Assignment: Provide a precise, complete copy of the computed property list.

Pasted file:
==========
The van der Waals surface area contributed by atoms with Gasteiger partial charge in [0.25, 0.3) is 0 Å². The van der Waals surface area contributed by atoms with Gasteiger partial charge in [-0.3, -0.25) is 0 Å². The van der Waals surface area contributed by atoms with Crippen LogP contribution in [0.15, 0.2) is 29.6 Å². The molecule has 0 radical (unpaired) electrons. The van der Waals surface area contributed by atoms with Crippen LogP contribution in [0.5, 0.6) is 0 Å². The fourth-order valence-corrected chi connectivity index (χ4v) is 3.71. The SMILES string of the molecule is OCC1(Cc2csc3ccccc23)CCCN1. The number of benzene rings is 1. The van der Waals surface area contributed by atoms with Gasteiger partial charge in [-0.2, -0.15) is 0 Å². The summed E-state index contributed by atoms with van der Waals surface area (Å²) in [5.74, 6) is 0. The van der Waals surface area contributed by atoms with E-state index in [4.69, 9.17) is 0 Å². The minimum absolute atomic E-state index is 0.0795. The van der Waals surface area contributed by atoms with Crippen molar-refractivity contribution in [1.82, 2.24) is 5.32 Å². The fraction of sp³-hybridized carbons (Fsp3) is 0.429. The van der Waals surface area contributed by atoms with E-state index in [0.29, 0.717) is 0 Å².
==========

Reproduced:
The van der Waals surface area contributed by atoms with Gasteiger partial charge in [0.25, 0.3) is 0 Å². The van der Waals surface area contributed by atoms with Gasteiger partial charge in [-0.3, -0.25) is 0 Å². The van der Waals surface area contributed by atoms with Crippen LogP contribution in [0.15, 0.2) is 29.6 Å². The molecule has 0 radical (unpaired) electrons. The van der Waals surface area contributed by atoms with Crippen LogP contribution in [0.5, 0.6) is 0 Å². The fourth-order valence-corrected chi connectivity index (χ4v) is 3.71. The SMILES string of the molecule is OCC1(Cc2csc3ccccc23)CCCN1. The number of benzene rings is 1. The van der Waals surface area contributed by atoms with Gasteiger partial charge in [-0.2, -0.15) is 0 Å². The summed E-state index contributed by atoms with van der Waals surface area (Å²) in [5.74, 6) is 0. The van der Waals surface area contributed by atoms with E-state index in [4.69, 9.17) is 0 Å². The minimum absolute atomic E-state index is 0.0795. The van der Waals surface area contributed by atoms with Crippen molar-refractivity contribution in [1.82, 2.24) is 5.32 Å². The fraction of sp³-hybridized carbons (Fsp3) is 0.429. The van der Waals surface area contributed by atoms with E-state index in [0.29, 0.717) is 0 Å².